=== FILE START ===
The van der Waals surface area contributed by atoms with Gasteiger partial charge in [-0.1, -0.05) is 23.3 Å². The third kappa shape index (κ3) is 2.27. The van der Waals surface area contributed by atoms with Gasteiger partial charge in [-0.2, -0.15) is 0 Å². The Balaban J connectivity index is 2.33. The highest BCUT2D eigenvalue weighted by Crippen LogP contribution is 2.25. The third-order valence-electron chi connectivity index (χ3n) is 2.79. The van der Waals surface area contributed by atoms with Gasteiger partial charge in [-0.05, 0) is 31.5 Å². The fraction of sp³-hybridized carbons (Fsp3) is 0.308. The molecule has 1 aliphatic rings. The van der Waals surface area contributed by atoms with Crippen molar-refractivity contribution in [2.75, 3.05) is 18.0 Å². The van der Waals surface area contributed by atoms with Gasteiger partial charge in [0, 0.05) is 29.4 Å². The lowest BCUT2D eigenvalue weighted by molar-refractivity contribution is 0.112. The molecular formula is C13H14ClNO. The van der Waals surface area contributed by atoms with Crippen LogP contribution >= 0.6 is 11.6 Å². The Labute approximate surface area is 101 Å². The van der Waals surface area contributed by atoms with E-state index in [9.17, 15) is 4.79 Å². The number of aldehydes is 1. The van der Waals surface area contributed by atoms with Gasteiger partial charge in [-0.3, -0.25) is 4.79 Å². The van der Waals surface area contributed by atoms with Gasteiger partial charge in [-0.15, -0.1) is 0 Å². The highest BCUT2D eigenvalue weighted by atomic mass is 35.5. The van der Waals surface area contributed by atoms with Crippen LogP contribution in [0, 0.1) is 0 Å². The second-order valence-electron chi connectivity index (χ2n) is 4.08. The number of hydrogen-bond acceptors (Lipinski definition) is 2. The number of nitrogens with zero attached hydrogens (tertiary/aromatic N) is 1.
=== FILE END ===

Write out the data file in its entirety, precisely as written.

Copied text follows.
The van der Waals surface area contributed by atoms with Gasteiger partial charge in [-0.1, -0.05) is 23.3 Å². The third kappa shape index (κ3) is 2.27. The van der Waals surface area contributed by atoms with Gasteiger partial charge in [-0.2, -0.15) is 0 Å². The Balaban J connectivity index is 2.33. The highest BCUT2D eigenvalue weighted by Crippen LogP contribution is 2.25. The third-order valence-electron chi connectivity index (χ3n) is 2.79. The van der Waals surface area contributed by atoms with Gasteiger partial charge in [-0.05, 0) is 31.5 Å². The fraction of sp³-hybridized carbons (Fsp3) is 0.308. The molecule has 1 aliphatic rings. The van der Waals surface area contributed by atoms with Crippen molar-refractivity contribution in [2.75, 3.05) is 18.0 Å². The van der Waals surface area contributed by atoms with Gasteiger partial charge in [0, 0.05) is 29.4 Å². The lowest BCUT2D eigenvalue weighted by molar-refractivity contribution is 0.112. The molecular formula is C13H14ClNO. The van der Waals surface area contributed by atoms with Crippen LogP contribution >= 0.6 is 11.6 Å². The Labute approximate surface area is 101 Å². The van der Waals surface area contributed by atoms with E-state index in [9.17, 15) is 4.79 Å². The number of aldehydes is 1. The van der Waals surface area contributed by atoms with Gasteiger partial charge in [-0.3, -0.25) is 4.79 Å². The van der Waals surface area contributed by atoms with Gasteiger partial charge in [-0.15, -0.1) is 0 Å². The highest BCUT2D eigenvalue weighted by atomic mass is 35.5. The van der Waals surface area contributed by atoms with Crippen LogP contribution in [0, 0.1) is 0 Å². The second-order valence-electron chi connectivity index (χ2n) is 4.08. The number of hydrogen-bond acceptors (Lipinski definition) is 2. The number of nitrogens with zero attached hydrogens (tertiary/aromatic N) is 1.